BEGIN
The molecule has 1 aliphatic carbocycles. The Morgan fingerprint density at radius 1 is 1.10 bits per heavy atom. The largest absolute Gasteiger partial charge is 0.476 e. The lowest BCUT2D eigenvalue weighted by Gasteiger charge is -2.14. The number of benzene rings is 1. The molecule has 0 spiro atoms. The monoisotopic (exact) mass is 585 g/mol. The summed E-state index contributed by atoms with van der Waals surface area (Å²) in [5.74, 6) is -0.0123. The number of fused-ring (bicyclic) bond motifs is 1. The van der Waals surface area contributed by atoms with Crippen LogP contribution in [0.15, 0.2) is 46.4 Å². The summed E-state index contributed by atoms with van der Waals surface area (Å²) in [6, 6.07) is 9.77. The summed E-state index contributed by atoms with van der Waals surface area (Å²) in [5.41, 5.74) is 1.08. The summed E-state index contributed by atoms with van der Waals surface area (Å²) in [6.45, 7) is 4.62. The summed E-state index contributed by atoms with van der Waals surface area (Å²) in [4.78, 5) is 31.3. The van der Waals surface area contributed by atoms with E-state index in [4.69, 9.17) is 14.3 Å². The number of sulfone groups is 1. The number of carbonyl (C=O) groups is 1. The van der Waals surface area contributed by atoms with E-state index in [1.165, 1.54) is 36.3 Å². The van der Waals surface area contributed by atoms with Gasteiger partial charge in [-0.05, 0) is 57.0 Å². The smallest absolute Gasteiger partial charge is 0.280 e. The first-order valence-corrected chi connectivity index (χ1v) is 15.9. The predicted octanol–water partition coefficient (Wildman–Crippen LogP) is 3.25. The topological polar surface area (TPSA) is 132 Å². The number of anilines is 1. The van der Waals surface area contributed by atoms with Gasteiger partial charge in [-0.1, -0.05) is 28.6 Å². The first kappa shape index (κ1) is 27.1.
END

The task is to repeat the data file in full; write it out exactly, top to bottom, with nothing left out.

The molecule has 1 aliphatic carbocycles. The Morgan fingerprint density at radius 1 is 1.10 bits per heavy atom. The largest absolute Gasteiger partial charge is 0.476 e. The lowest BCUT2D eigenvalue weighted by Gasteiger charge is -2.14. The number of benzene rings is 1. The molecule has 0 spiro atoms. The monoisotopic (exact) mass is 585 g/mol. The summed E-state index contributed by atoms with van der Waals surface area (Å²) in [5.74, 6) is -0.0123. The number of fused-ring (bicyclic) bond motifs is 1. The van der Waals surface area contributed by atoms with Crippen LogP contribution in [0.15, 0.2) is 46.4 Å². The summed E-state index contributed by atoms with van der Waals surface area (Å²) in [6, 6.07) is 9.77. The summed E-state index contributed by atoms with van der Waals surface area (Å²) in [5.41, 5.74) is 1.08. The summed E-state index contributed by atoms with van der Waals surface area (Å²) in [6.45, 7) is 4.62. The summed E-state index contributed by atoms with van der Waals surface area (Å²) in [4.78, 5) is 31.3. The van der Waals surface area contributed by atoms with E-state index in [4.69, 9.17) is 14.3 Å². The number of sulfone groups is 1. The number of carbonyl (C=O) groups is 1. The van der Waals surface area contributed by atoms with E-state index in [1.165, 1.54) is 36.3 Å². The van der Waals surface area contributed by atoms with Gasteiger partial charge in [-0.05, 0) is 57.0 Å². The smallest absolute Gasteiger partial charge is 0.280 e. The first-order valence-corrected chi connectivity index (χ1v) is 15.9. The predicted octanol–water partition coefficient (Wildman–Crippen LogP) is 3.25. The topological polar surface area (TPSA) is 132 Å². The number of anilines is 1. The van der Waals surface area contributed by atoms with Gasteiger partial charge in [-0.1, -0.05) is 28.6 Å². The first kappa shape index (κ1) is 27.1.